By Alexe van Beuren
Etta McWilliams Pass Hodnett knows her way around a kitchen, a sewing machine—and a shotgun. “I’ve enjoyed hunting since I was 12 years old,” she tells me as we sit in her living room. Her love of hunting accompanied her through the next eighty-one years—through two marriages, four children, twenty years of employment at Big Yank and thirty-two years of raising catfish in the Delta.
“Miss Etta” was raised in southern Mississippi with five sisters and three brothers on a small farm. She didn’t go to school until the cotton was all picked each year, and even then the walk was over two miles. After completing ninth grade in Louise, Mississippi, and playing on a girls’ basketball team that lost only one game, “Miss Etta”, at age 18, married Jesse Harold Pass. “I just never did go back to school,” she tells me. Instead, she and Mr. Pass moved to a small farm on their own near Belzoni, Mississippi, complete with cows and chickens, and they had four children, Bobby John, Betty Sue, Wanda Lou, and Martha Lee. Farming economy was so bad, someone told them about the garment plant in Water Valley, now Big Yank. “We moved on Friday,” says “Miss Etta”, “and I went to Work on Monday.”
Through all of this she kept hunting. A beautiful woman with blue eyes, she was the only one of her sisters to hunt. In later years she has hunted a lot with her son, Bobby”. “My girls could shoot as good as anyone, but they never would go hunting,” says “Miss Etta”. “What do you like about it?”, I ask, my eyes on the mounted deer in her living room. “It’s just relaxing. You get out there in the woods, and you forget everything.”
After eighty-one years of hunting, she certainly knows what she’s talking about. Mr. Pass died in 1967, and two years later “Miss Etta” married her childhood sweetheart, Bill Hodnett, from the Straight Bayou Community near Belzoni. They had not seen each other for thirty-six years until she visited her sisters who lived nearby. She shows me their wedding picture: “Miss Etta” looks like a movie star in a short white dress she made herself, her eyes blue and her hair sleek. She moved into his home, an old schoolhouse that gradually filled with their trophies. Bill and Etta hunted together—and from what she tells me, competitively.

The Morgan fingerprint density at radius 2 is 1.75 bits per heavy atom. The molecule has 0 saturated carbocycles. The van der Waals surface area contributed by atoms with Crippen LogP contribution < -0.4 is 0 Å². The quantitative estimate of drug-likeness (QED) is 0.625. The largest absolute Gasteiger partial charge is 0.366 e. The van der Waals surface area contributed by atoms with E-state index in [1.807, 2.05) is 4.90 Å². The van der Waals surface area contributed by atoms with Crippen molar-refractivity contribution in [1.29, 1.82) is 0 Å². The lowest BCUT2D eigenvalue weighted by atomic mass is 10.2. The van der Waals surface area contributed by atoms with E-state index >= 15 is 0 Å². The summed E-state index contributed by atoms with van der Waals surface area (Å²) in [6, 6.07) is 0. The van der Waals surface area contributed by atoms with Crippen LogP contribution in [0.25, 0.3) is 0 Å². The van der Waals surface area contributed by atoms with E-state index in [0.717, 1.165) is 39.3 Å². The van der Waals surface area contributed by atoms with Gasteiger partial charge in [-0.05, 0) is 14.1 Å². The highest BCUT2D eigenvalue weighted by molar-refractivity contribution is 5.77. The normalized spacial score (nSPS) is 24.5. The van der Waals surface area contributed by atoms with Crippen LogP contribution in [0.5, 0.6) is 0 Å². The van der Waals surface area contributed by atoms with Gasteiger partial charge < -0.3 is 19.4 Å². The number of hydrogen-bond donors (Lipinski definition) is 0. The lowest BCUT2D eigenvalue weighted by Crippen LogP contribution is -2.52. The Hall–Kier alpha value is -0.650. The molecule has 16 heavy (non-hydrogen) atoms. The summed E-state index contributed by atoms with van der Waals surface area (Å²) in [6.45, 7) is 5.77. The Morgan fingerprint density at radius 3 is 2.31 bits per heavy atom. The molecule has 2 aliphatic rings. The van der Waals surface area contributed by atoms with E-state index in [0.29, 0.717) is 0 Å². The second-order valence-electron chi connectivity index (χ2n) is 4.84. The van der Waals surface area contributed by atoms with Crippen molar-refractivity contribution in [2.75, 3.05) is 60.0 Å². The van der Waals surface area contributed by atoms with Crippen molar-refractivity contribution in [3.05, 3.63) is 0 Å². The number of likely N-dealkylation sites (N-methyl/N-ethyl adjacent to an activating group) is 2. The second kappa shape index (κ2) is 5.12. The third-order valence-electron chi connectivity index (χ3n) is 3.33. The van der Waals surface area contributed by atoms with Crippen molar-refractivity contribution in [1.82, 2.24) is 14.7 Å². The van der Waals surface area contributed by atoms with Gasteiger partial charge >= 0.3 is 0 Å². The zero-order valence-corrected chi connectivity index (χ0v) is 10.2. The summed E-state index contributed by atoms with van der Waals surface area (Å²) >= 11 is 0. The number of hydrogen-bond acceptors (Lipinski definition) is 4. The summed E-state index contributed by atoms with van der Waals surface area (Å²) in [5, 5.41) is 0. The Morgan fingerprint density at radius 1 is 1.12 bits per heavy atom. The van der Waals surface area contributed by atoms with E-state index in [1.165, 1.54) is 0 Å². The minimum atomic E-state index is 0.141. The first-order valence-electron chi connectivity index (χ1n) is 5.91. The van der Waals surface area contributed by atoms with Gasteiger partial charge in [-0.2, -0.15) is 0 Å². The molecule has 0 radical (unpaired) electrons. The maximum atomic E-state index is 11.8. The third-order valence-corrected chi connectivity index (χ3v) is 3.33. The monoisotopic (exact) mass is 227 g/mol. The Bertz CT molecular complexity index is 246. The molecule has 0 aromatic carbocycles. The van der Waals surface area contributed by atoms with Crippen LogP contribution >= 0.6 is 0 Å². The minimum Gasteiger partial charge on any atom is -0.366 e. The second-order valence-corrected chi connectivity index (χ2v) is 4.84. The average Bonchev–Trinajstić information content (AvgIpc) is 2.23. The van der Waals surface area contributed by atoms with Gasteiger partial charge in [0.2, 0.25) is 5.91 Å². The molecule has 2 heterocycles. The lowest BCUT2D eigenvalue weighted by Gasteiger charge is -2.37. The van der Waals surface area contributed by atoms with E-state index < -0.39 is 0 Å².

After spending their days tending over 500 acres of catfish ponds, the couple often went fishing for Bream. One day, “Miss Etta” brought up the subject of a dishwasher. She wanted one, but Bill did not want to buy it. “Miss Etta” told me that he said, “If you beat me fishing, I’ll buy you one.” The couple went fishing in separate boats. When they met up they had the same number of fish, and Bill proudly proclaims the fact that he did not have to buy the dishwasher. “Miss Etta” smiles and continued, “And just then, a white perch jumped into my boat—I got my dishwasher.”
Over the years, the Hodnetts took many hunting trips outside of the state; she’s shot elk, mule deer and coyote in Colorado and Utah, and wild goats and antelope in New Mexico. But her most exotic trophy comes form Mississippi—an albino mallard duck. “People from Mississippi State came and looked at it,” she says. “they said it is one in a million.”
“Miss Etta” has also killed three deer in one day (twice), gotten two turkeys with one shot, and bagged fifteen ducks with five shells. “We always cooked everything we killed,” she says, so she is familiar with the taste of game like armadillo, rattlesnake, and coon. She has made sausage out of wild hogs and eaten possum surrounded by sweet potatoes.
“I’ve had a lot of fun,” she says, smiling. Her prowess has been recognized: “Miss Etta” won the Delta National Guard Armory Trophy for her twenty-four pound turkey, the biggest of the season; and took home a trophy the following year for shooting a turkey that boasted the longest spurs.
Mr. Hodnett died in 2000 and “Miss Etta” moved back to Water Valley. Now at age ninety-three, she spends time with her daughter (Betty Harris), visiting her other children in Memphis and Collierville, Tennessee, and attends Woodland Hills Baptist Church. She took her last hunting trip when she was eighty-six years old, returning with an eighteen pound turkey, but she still has a way with a gun, thanks to the squirrels around her house. “I shot a squirrel the other day,” Miss Etta” says, blue eyes shining, “and I was wondering how many women in Water Valley can dress a squirrel?”